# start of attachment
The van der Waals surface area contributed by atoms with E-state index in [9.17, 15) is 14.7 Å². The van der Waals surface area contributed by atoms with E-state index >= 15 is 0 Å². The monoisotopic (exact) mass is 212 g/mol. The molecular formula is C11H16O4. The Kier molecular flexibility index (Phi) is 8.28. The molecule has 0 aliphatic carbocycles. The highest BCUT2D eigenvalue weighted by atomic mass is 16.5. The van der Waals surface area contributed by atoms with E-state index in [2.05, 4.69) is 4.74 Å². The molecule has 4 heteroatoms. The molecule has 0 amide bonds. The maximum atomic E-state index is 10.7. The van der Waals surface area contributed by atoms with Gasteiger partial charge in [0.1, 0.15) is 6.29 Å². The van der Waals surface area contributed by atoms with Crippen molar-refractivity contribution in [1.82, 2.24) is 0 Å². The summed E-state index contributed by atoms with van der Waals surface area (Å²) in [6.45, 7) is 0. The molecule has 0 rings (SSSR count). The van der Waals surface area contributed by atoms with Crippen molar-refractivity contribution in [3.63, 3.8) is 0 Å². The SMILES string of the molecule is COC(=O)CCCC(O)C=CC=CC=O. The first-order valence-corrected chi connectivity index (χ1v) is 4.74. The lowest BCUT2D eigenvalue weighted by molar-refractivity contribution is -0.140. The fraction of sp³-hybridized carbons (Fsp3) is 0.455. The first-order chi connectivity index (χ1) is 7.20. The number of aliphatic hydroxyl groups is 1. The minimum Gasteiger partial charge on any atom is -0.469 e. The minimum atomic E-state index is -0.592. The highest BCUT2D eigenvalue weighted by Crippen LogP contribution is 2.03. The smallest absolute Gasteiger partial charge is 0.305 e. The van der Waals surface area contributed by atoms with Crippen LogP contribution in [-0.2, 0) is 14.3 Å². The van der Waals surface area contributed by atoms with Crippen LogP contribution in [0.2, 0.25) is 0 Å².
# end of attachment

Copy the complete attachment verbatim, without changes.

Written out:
The van der Waals surface area contributed by atoms with E-state index in [9.17, 15) is 14.7 Å². The van der Waals surface area contributed by atoms with E-state index >= 15 is 0 Å². The monoisotopic (exact) mass is 212 g/mol. The molecular formula is C11H16O4. The Kier molecular flexibility index (Phi) is 8.28. The molecule has 0 aliphatic carbocycles. The highest BCUT2D eigenvalue weighted by atomic mass is 16.5. The van der Waals surface area contributed by atoms with E-state index in [2.05, 4.69) is 4.74 Å². The molecule has 4 heteroatoms. The molecule has 0 amide bonds. The maximum atomic E-state index is 10.7. The van der Waals surface area contributed by atoms with Gasteiger partial charge in [0.1, 0.15) is 6.29 Å². The van der Waals surface area contributed by atoms with Crippen molar-refractivity contribution in [1.82, 2.24) is 0 Å². The summed E-state index contributed by atoms with van der Waals surface area (Å²) in [6.45, 7) is 0. The molecule has 0 rings (SSSR count). The van der Waals surface area contributed by atoms with Crippen molar-refractivity contribution in [3.63, 3.8) is 0 Å². The SMILES string of the molecule is COC(=O)CCCC(O)C=CC=CC=O. The first-order valence-corrected chi connectivity index (χ1v) is 4.74. The lowest BCUT2D eigenvalue weighted by molar-refractivity contribution is -0.140. The fraction of sp³-hybridized carbons (Fsp3) is 0.455. The first-order chi connectivity index (χ1) is 7.20. The number of aliphatic hydroxyl groups is 1. The minimum Gasteiger partial charge on any atom is -0.469 e. The minimum atomic E-state index is -0.592. The highest BCUT2D eigenvalue weighted by Crippen LogP contribution is 2.03. The smallest absolute Gasteiger partial charge is 0.305 e. The van der Waals surface area contributed by atoms with Crippen LogP contribution in [-0.2, 0) is 14.3 Å². The van der Waals surface area contributed by atoms with Crippen LogP contribution in [0.2, 0.25) is 0 Å².